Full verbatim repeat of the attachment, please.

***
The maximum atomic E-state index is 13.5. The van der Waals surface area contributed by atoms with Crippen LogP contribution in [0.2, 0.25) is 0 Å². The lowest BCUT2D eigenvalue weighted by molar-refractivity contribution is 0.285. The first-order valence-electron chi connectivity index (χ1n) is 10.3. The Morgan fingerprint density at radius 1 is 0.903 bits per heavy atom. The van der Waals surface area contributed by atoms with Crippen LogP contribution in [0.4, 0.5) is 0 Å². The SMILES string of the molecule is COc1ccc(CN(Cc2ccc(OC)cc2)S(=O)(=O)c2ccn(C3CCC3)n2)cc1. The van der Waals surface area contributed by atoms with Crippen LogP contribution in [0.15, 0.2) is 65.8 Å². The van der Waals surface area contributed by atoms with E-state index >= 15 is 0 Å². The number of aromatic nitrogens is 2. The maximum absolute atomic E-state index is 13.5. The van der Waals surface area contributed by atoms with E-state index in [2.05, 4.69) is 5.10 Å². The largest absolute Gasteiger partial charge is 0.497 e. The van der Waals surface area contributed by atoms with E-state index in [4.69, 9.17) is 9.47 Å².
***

The maximum atomic E-state index is 13.5. The van der Waals surface area contributed by atoms with Crippen LogP contribution in [0.2, 0.25) is 0 Å². The lowest BCUT2D eigenvalue weighted by molar-refractivity contribution is 0.285. The first-order valence-electron chi connectivity index (χ1n) is 10.3. The Morgan fingerprint density at radius 1 is 0.903 bits per heavy atom. The van der Waals surface area contributed by atoms with Crippen LogP contribution in [0.4, 0.5) is 0 Å². The SMILES string of the molecule is COc1ccc(CN(Cc2ccc(OC)cc2)S(=O)(=O)c2ccn(C3CCC3)n2)cc1. The van der Waals surface area contributed by atoms with Crippen LogP contribution in [0.15, 0.2) is 65.8 Å². The van der Waals surface area contributed by atoms with E-state index >= 15 is 0 Å². The number of aromatic nitrogens is 2. The maximum absolute atomic E-state index is 13.5. The van der Waals surface area contributed by atoms with E-state index in [2.05, 4.69) is 5.10 Å². The largest absolute Gasteiger partial charge is 0.497 e. The van der Waals surface area contributed by atoms with E-state index in [4.69, 9.17) is 9.47 Å².